Child Care

After pregnancy, those parents returning from maternity or parental leave to work will need to investigate daycare choices for their baby. Some don't like the idea of leaving their children with others while they're at work, but the reality is that many families rely on the incomes of both parents.

The thought of placing your child in daycare can be pretty scary, with what we read in the newspapers and see on the nightly news regarding abuse and neglect. However, if you know all of your options and remember to always trust your instincts, you will be able to find a childcare option that is best for you and your baby and that you're totally comfortable with.

Daycare Centers | The Best Childcare Option?

Organized daycare facilities are becoming more and more popular for working parents, although it is generally one of the more expensive options. Close to 30 percent of children whose parents are working go to a daycare center.

In daycare, children are cared for in a group setting by adults who are usually well trained. Because they're in a group, children get the opportunity to interact with other children their age.

Daycares must meet certain minimal criteria as to the ratio of children to caregivers, and all states require the centers to be licensed and inspected by the state at least once every year.

One benefit to centers is that you don't have to worry about a backup plan if your child's caregiver is sick or goes on vacation, although if your child is sick, you may need to locate an alternative caregiver.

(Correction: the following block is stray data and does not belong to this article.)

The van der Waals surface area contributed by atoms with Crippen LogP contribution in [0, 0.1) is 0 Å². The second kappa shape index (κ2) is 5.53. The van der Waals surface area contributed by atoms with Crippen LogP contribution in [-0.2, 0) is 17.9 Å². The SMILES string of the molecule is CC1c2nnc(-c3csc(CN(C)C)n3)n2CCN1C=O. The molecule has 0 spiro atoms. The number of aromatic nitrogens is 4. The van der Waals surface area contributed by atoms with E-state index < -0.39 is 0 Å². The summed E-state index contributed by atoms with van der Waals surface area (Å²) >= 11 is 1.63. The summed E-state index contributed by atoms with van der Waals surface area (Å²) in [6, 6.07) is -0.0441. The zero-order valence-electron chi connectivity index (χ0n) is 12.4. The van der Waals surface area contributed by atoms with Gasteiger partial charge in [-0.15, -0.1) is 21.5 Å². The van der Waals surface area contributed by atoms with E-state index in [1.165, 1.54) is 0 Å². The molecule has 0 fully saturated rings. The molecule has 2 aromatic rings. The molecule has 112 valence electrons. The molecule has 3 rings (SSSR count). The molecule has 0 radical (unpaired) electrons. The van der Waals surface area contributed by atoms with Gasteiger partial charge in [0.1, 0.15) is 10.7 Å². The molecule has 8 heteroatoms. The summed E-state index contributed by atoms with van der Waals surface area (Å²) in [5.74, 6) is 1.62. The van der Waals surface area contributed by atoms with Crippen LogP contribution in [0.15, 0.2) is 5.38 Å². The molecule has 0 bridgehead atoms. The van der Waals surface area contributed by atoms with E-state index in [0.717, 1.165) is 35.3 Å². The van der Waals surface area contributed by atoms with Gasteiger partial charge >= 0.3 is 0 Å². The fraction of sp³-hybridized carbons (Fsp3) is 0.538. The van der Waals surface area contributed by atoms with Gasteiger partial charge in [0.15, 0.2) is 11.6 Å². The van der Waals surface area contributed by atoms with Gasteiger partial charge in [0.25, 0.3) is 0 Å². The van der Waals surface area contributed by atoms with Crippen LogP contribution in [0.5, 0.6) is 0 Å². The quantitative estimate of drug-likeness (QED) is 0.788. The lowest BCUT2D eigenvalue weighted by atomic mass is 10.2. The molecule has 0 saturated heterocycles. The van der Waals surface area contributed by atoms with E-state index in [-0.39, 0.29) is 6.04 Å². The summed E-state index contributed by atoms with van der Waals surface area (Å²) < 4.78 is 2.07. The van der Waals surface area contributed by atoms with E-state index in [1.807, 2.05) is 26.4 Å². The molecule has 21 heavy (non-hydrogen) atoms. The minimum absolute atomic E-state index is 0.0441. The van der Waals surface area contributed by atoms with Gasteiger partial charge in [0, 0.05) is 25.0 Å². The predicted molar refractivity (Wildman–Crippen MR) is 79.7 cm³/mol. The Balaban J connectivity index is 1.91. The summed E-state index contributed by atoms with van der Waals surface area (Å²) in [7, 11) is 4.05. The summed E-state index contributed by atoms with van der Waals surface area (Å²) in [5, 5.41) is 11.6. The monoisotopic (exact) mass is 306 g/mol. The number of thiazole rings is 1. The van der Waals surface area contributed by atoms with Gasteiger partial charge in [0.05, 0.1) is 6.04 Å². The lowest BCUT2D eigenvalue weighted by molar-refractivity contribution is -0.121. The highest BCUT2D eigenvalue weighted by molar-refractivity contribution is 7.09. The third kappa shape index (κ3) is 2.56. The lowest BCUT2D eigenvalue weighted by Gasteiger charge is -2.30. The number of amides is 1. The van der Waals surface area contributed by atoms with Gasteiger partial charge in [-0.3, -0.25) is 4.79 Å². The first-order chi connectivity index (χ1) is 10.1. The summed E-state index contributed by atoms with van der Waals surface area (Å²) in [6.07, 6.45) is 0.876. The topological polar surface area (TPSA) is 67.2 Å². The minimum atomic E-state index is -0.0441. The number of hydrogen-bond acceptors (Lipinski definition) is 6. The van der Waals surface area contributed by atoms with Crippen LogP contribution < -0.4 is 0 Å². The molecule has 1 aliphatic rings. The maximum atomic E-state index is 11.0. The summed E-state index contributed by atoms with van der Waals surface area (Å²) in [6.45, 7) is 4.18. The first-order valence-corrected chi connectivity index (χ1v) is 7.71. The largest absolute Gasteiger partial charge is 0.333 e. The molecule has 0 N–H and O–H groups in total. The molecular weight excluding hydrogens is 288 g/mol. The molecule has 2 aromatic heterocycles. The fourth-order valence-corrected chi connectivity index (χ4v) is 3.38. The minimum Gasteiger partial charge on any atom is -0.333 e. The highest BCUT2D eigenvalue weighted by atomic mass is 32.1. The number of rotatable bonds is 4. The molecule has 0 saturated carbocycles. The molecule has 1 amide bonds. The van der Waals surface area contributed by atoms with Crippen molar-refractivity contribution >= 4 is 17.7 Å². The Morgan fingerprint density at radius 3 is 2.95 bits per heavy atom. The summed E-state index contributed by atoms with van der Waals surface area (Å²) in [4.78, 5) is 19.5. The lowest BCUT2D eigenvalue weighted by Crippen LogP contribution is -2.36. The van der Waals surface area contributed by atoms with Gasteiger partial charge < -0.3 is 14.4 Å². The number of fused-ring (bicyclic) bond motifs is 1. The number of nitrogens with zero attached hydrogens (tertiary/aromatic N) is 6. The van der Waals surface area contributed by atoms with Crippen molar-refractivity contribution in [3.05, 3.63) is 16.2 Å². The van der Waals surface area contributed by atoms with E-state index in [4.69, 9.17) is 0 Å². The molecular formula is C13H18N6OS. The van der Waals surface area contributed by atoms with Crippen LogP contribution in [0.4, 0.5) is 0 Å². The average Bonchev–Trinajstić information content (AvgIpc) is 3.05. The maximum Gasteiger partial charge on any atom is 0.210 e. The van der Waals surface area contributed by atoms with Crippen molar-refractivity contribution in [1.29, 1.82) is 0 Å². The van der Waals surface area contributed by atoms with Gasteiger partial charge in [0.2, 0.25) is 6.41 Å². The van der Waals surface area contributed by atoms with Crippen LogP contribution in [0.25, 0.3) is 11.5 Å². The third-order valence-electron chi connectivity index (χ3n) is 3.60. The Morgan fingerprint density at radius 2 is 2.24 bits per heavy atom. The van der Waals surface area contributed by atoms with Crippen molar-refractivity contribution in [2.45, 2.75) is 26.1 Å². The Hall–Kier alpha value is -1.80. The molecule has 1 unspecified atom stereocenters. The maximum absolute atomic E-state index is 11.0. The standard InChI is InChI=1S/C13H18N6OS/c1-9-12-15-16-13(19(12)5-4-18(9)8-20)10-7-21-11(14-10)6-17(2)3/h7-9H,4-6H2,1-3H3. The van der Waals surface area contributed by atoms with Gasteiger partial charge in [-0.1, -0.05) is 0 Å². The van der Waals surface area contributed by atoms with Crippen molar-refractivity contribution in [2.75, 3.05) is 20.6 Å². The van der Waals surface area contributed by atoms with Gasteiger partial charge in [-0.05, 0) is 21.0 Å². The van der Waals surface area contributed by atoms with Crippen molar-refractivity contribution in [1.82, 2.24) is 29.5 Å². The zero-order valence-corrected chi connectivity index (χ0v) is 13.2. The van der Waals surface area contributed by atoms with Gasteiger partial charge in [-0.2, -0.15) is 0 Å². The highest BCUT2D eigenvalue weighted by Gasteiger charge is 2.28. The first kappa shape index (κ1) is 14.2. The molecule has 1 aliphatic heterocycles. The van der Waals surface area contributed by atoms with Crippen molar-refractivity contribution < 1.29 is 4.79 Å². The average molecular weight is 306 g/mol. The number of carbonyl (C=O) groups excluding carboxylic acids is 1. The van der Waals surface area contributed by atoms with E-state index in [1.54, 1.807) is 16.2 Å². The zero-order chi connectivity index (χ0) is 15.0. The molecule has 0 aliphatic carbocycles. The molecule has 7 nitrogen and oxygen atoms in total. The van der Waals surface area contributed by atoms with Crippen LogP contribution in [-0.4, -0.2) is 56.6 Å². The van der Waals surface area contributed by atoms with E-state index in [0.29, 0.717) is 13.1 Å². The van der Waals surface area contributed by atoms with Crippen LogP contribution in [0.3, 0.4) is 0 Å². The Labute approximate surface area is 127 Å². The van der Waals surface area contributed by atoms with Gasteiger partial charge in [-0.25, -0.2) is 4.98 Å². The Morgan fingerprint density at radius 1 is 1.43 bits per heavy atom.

In-Home Caregivers | The Best Childcare Option?

Approximately 35 percent of children whose parents are employed outside the home are cared for in their own home by family members such as another parent, grandparents or other relatives. Sometimes, they are cared for by non-relatives such as nannies or au pairs.

This allows for more one-on-one personal attention in a comfortable, familiar environment. Having in-home care may also give parents more control over the kind of care their children receive.

It also may provide more flexibility for parents' work schedules, and there is no need to transport your children to a different location, making it much more convenient.

The cost of in-home care varies greatly depending on whether you choose a relative (which can sometimes even be free) or a full-time nanny, which can easily run up to $400 or more per week.

Family Daycare

Many children (over 30 percent) receive care in other people's homes, such as at their grandparents' or another relative's, or even more commonly, in a family daycare center. These are centers where the childcare provider cares for children in her (or his) own home, often in addition to her (or his) own child(ren). These centers may offer more flexibility than typical daycare centers in terms of days and hours.

Most states have licensing requirements for family daycare centers, although you will need to evaluate the center carefully yourself and check the provider's qualifications. This option is usually less expensive than a traditional daycare center, although the cost varies.